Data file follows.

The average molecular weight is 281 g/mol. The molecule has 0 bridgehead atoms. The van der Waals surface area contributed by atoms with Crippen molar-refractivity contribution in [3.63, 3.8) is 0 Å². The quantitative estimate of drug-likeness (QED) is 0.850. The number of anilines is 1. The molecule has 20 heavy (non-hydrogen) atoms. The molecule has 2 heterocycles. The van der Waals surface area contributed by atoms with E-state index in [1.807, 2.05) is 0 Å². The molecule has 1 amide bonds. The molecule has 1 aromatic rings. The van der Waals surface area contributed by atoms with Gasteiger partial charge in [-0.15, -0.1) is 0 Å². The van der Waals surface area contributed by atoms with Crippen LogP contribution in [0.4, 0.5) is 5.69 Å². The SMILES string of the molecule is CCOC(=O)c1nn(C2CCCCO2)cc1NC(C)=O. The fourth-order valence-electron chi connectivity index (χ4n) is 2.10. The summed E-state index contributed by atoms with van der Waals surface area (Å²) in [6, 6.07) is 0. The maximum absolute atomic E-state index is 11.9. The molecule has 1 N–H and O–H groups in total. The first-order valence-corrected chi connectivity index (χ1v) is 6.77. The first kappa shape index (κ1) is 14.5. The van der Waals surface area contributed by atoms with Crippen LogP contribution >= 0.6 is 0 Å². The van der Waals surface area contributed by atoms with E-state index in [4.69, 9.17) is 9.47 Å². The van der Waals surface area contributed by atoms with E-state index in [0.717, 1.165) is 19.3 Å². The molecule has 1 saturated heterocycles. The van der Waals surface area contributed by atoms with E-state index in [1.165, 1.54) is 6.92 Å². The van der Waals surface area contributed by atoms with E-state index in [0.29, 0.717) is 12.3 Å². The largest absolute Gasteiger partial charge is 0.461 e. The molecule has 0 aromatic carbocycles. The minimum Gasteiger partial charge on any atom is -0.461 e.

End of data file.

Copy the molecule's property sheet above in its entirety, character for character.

The average molecular weight is 281 g/mol. The molecule has 0 bridgehead atoms. The van der Waals surface area contributed by atoms with Crippen molar-refractivity contribution in [3.63, 3.8) is 0 Å². The quantitative estimate of drug-likeness (QED) is 0.850. The number of anilines is 1. The molecule has 20 heavy (non-hydrogen) atoms. The molecule has 2 heterocycles. The van der Waals surface area contributed by atoms with E-state index in [1.807, 2.05) is 0 Å². The molecule has 1 amide bonds. The molecule has 1 aromatic rings. The van der Waals surface area contributed by atoms with Gasteiger partial charge in [-0.15, -0.1) is 0 Å². The van der Waals surface area contributed by atoms with Crippen LogP contribution in [0.4, 0.5) is 5.69 Å². The SMILES string of the molecule is CCOC(=O)c1nn(C2CCCCO2)cc1NC(C)=O. The fourth-order valence-electron chi connectivity index (χ4n) is 2.10. The summed E-state index contributed by atoms with van der Waals surface area (Å²) in [6, 6.07) is 0. The maximum absolute atomic E-state index is 11.9. The molecule has 1 N–H and O–H groups in total. The first-order valence-corrected chi connectivity index (χ1v) is 6.77. The first kappa shape index (κ1) is 14.5. The van der Waals surface area contributed by atoms with Crippen LogP contribution >= 0.6 is 0 Å². The van der Waals surface area contributed by atoms with E-state index in [4.69, 9.17) is 9.47 Å². The van der Waals surface area contributed by atoms with E-state index in [0.717, 1.165) is 19.3 Å². The molecule has 1 saturated heterocycles. The van der Waals surface area contributed by atoms with E-state index in [1.165, 1.54) is 6.92 Å². The van der Waals surface area contributed by atoms with E-state index in [0.29, 0.717) is 12.3 Å². The largest absolute Gasteiger partial charge is 0.461 e. The molecule has 0 aromatic carbocycles. The minimum Gasteiger partial charge on any atom is -0.461 e.